With the Women’s Champions League final on Sunday, there are parts of the 2019/20 season still to be wrapped up, and yet 2020/21 is already upon us. New dawns, new faces, new outfits; our levels of knowledge drop again on the rollercoaster of sporting life.
But a new season also tends to mean that we start from scratch on the data front as well. Given that we re-set the sample size to zero each year, the question then becomes: how long does it take to ‘settle’ again?
It won’t surprise you to learn that the answer is not ‘one match’. There’s quite a lot of work around expected goals, and this post by David Sumpter suggests that things aren’t worth looking at until three games in. There’s still a bit of ‘noise’ there — when stats can jump around and patterns haven’t settled in yet — until around seven matches, by which time the level of noise drops a lot.
Unsurprisingly, the end of the technical details on this 2015 post from Michael Caley shows a similar thing with a range of other shot-related stats.
It’s worth noting that these are both based on teams’ numbers, and with players a similar level of caution should be taken. Without doing the deep kinds of investigation as Sumpter and Caley, we might be able to do some back-of-the-envelope maths for player-level shot stats.
Teams average around 10-11 shots per game, three games is 30-33 shots; strikers tend to average 2.5-3.5 shots per 90 minutes; so it may take 10 matches for their shot stats to settle down past a seismographic start.
This isn’t to say that you shouldn’t look at these statistics before this point, just that you should be wary that they might not be smoothed out yet. In recent years, forwards like Danny Ings, Glenn Murray, and Romelu Lukaku (to name just a few off the top of my head) have had big matches early on in the campaign which skewed their averages for a few months. After that time, they’d had enough ‘normal’ games for the averages to look more normal.
To take a team example again, a passing network for a single match is unlikely to be perfectly similar to their general passing network, but it’ll usually have a lot of similar features.
If we take a look at Liverpool, their passing networks for the first three matches of the season were broadly similar to how they would remain for weeks to come. The network from the opening match alone is somewhat similar.
Several features of the general team shape are there in the opening match’s passing network, although the defensive midfielder is far deeper. The concentration of key passing combinations on the left-hand side of the team also gets spread out a little over a few extra games.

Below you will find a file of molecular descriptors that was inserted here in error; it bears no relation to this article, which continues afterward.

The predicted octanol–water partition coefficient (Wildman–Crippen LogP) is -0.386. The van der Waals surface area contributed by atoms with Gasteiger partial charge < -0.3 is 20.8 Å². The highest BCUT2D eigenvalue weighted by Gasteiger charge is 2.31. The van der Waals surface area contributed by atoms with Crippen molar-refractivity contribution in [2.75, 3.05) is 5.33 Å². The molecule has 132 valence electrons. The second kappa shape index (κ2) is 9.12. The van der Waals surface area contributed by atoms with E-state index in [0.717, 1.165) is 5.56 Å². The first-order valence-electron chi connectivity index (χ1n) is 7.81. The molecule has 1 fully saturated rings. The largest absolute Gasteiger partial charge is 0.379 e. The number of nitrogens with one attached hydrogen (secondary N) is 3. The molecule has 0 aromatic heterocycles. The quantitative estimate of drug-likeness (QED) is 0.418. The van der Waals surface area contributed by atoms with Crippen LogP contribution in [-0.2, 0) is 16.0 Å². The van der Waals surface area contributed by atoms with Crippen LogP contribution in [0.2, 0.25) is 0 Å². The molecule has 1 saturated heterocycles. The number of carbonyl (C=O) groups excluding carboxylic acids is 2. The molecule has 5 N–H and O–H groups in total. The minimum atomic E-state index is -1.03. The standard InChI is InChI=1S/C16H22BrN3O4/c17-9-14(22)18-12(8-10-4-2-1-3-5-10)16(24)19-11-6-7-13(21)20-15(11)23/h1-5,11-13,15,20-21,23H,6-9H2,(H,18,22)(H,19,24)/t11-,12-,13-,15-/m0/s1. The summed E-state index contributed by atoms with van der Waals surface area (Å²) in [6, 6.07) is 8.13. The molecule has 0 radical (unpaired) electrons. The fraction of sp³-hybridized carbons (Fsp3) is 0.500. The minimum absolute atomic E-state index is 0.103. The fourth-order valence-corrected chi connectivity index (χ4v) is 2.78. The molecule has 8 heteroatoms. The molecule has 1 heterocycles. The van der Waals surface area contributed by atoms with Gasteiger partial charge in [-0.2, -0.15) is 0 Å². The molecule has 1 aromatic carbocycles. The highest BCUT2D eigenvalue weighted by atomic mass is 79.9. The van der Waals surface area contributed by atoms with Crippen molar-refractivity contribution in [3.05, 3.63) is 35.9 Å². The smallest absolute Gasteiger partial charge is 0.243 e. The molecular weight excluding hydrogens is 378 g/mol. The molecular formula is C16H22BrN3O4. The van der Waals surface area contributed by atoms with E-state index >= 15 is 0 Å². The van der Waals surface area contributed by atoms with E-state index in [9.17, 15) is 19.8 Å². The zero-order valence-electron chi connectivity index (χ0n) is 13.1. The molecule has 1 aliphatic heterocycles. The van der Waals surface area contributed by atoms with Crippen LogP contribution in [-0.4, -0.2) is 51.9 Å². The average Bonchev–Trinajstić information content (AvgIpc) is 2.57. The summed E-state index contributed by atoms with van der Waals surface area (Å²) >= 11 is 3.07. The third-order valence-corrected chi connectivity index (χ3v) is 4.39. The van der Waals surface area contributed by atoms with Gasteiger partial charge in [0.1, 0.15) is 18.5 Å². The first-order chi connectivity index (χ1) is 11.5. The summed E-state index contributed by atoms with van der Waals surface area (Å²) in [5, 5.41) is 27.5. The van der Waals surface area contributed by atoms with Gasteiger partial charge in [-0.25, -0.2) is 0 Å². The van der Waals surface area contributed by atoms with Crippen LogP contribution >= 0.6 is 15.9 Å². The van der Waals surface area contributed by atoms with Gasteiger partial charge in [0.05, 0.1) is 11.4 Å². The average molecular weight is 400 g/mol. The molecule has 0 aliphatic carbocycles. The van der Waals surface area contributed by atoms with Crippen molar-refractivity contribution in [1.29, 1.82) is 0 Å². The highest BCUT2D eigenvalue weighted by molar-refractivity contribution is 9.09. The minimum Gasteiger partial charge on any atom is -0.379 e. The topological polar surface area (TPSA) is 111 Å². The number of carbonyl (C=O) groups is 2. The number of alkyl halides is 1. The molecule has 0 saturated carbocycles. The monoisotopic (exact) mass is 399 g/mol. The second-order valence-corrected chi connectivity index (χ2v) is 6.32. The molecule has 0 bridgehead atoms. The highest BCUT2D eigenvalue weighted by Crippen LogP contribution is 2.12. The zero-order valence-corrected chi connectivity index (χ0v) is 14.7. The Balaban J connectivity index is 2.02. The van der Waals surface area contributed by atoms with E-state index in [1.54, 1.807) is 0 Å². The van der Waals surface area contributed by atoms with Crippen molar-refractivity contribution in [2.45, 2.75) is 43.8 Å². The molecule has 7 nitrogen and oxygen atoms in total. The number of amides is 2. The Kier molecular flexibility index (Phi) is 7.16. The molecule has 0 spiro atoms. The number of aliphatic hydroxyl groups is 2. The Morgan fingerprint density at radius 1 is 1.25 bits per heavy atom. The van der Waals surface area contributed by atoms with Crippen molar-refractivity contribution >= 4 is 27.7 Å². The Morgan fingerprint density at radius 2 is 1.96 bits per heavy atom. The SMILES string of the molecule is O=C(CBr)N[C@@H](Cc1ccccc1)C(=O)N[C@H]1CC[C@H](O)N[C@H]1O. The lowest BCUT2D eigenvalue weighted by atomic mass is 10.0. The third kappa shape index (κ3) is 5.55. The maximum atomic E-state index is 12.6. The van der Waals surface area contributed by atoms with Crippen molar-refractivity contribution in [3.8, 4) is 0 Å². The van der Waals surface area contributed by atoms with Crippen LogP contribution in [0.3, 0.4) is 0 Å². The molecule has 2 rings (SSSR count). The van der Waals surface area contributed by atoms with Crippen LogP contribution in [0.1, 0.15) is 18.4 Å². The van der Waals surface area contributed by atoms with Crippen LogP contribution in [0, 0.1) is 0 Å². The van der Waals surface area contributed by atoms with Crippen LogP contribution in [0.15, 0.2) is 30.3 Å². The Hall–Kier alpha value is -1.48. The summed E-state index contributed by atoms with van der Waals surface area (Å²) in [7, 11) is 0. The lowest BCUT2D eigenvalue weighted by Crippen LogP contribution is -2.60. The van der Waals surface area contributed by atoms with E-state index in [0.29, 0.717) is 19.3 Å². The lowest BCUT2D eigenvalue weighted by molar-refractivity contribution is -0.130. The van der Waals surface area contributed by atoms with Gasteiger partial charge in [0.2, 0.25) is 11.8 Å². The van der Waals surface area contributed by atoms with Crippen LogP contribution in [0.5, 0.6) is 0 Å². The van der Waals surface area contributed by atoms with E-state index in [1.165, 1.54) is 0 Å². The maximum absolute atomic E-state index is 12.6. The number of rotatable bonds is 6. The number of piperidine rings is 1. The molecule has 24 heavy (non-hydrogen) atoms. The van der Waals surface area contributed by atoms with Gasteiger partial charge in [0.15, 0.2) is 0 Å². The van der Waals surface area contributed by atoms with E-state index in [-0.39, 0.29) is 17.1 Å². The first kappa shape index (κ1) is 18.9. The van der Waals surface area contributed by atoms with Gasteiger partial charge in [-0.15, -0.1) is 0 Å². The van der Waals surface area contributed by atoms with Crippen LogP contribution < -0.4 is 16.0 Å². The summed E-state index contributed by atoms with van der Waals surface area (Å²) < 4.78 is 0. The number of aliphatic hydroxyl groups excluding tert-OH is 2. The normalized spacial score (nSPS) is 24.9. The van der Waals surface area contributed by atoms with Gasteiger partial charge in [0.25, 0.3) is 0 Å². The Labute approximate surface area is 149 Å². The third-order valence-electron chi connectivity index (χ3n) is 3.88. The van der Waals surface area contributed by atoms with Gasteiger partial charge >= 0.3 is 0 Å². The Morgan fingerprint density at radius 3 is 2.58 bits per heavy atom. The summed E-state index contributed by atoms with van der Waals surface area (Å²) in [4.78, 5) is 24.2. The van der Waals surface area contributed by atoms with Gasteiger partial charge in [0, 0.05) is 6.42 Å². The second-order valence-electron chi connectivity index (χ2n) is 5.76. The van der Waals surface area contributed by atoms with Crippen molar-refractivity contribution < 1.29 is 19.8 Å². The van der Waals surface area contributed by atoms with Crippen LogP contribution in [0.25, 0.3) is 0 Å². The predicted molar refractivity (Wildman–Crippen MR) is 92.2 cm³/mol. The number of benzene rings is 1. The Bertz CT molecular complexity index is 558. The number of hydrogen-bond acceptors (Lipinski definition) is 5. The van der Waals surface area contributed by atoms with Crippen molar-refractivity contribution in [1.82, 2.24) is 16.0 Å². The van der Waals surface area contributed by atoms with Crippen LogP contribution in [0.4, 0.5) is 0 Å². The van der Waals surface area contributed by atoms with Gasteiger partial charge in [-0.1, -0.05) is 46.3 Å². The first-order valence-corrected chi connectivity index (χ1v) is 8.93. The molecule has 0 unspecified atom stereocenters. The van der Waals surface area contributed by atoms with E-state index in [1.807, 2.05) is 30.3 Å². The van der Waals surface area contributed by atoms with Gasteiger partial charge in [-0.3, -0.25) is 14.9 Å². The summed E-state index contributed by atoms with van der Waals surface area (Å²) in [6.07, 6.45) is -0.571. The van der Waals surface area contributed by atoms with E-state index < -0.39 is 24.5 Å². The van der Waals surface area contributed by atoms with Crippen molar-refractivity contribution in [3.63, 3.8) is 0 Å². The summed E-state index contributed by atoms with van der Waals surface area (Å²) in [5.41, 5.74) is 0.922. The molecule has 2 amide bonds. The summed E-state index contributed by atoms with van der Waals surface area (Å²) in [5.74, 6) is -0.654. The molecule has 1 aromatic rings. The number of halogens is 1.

For players, things will naturally settle down quicker in statistics where there are more events. A collection of defensive actions (using Wyscout data) seems to settle down after around four matches, where it becomes a distribution that doesn’t change much over the course of more games.
These will, of course, depend on the type of statistic and type of player. For heatmaps — which are just a way of visualising a player’s touches — I found that a player like Jordan Henderson’s settled very quickly, but a striker like Teemu Pukki saw his change quite a lot from game-to-game until around eight matches into the 2019/20 season.
From here, it seems like it’d be possible to get rough benchmarks for all kinds of stats. If teams switch formations then it’ll naturally take a larger number of games to get a feel for how they play, as one will be waiting for three or four matches in each type of line-up.
The same will be true for players and positions, or roles, too. Naturally, a forward’s shooting statistics are likely to look different if they’re playing as the central striker or as a wide forward. Even Pierre-Emerick Aubameyang, who probably has the most similar shot maps when he splits positions like this, has a bit of the tell-tale ‘winger’s tail’ shape to the shot map when he’s played wide on the left.
When we start watching a new season, we’re all used to exercising a bit of caution in the first few weeks anyway. The same’s true of the data, but not always to the same extent.
All the graphics and visualisations in this article use Wyscout data and were produced in the Twenty3 Content Toolbox.
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